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On first day of new session, Colorado lawmakers call for more civility

This follows a year of controversial remarks by state lawmakers in both parties.
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Posted at 5:00 PM, Jan 10, 2024
and last updated 2024-01-10 22:10:13-05

DENVER — When lawmakers returned to the state capitol on Wednesday to start a new legislative session, leaders on both sides of the aisle called for more civility between legislators, whether they’re in the building debating bills or on social media.

“We must resist the urge to be performers,” said Senate President Steve Fenberg, D-Boulder. “We need to legislate for constituents, not for Twitter.”

Over in the House, Speaker Julie McCluskie, D-Dillon, stressed civility in much of her opening-day speech to her colleagues, listing it as her No. 1 goal for lawmakers this year.

“We can engage on tough issues without disregarding the humanity and the dignity of our colleagues in this institution or accusing each other of poor motives,” McCluskie said.

House Republican leader State Rep. Mike Lynch also used part of his opening-day speech to call for more civility and urged lawmakers to talk to each other, instead of posting about one another on social media.

“The actions and interactions of us will be judged by those who expect us to remain civil and above the fray of a petty tweet,” Lynch said. “If you have something to say about another member, they are only a few steps away.”

The need for civility has been a big focus over the past year.

On first day of new session, Colorado lawmakers call for more civility

Last spring, State Rep. Scott Bottoms, R-El Paso County, delivered remarks on the House floor that members of the transgender community called out as transphobic. State Rep. Elisabeth Epps joined protesters in the House gallery during November’s special session, interrupting the proceedings and calling other lawmakers names, including calling one colleague a "fascist."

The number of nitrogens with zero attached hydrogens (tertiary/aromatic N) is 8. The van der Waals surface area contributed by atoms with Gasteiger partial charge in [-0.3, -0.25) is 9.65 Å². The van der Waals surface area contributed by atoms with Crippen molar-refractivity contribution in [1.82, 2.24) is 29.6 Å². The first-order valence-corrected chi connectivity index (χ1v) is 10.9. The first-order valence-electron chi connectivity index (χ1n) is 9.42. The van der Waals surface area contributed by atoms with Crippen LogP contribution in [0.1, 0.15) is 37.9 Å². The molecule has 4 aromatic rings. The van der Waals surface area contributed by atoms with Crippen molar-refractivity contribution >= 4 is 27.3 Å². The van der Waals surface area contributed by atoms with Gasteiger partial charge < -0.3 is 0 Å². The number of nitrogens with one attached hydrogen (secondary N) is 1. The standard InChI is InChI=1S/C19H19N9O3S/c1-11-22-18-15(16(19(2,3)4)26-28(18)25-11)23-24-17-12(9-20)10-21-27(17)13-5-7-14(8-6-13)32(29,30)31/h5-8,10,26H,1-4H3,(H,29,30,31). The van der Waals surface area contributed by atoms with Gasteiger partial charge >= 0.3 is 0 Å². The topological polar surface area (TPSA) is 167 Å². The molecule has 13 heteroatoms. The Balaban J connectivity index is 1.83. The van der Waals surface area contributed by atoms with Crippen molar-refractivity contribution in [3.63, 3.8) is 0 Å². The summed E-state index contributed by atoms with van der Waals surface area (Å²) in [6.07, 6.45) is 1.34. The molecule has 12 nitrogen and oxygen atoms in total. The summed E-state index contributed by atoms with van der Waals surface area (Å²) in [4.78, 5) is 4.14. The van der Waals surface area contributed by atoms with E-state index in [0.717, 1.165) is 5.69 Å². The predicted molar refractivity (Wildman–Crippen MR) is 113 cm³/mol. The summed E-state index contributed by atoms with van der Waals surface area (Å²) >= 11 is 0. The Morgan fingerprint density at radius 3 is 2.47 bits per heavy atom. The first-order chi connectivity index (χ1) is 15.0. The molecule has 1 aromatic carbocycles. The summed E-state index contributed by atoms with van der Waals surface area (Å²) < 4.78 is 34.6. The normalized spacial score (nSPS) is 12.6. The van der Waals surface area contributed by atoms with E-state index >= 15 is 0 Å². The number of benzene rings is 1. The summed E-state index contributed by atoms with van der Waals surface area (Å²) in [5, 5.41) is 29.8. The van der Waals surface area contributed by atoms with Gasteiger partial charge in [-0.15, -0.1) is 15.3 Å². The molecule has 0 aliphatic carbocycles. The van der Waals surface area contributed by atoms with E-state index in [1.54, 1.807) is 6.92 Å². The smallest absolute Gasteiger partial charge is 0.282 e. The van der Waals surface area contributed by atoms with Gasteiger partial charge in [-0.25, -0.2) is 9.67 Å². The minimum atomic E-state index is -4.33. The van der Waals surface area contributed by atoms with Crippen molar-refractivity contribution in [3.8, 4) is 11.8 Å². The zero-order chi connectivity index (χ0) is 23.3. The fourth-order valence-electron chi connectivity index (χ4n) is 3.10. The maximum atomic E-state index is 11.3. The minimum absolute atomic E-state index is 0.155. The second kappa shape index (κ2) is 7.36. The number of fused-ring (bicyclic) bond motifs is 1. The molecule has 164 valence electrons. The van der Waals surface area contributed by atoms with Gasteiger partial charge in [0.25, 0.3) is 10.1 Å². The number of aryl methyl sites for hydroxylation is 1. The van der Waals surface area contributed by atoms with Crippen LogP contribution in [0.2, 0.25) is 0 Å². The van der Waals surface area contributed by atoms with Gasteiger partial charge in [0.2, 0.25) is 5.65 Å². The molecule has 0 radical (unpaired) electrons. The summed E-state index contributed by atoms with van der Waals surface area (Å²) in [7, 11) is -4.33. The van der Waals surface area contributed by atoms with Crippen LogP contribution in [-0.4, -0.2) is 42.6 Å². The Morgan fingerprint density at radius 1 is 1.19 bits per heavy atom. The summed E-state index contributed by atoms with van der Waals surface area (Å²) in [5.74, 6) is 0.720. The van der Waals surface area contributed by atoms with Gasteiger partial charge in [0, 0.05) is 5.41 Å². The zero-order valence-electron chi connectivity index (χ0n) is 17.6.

In December, Rep. Ruby Dickson, D-Arapahoe County, announced her resignation, citing the “vitriolic nature of the current political environment.”

McCluskie said leadership is developing a rubric to guide conversations to a more civil level.

“Let's commit ourselves, recommit ourselves, to our workplace expectations policy, and work together to create a warm, safe, welcoming culture here in the chamber, our home for the next 120 days," she said.

Despite the various controversies, Colorado lawmakers passed more than 480 bills last year, according to the Office of Legislative Legal Services.

The governor signed 473 of them into law.

By comparison, at the federal level, last year’s Congress was among the least productive in history, passing only 27 bills that became law.

Gov. Jared Polis will outline his vision in his State of the State address on Thursday. Denver7 will carry this live on Denver7.com starting at 11 a.m.


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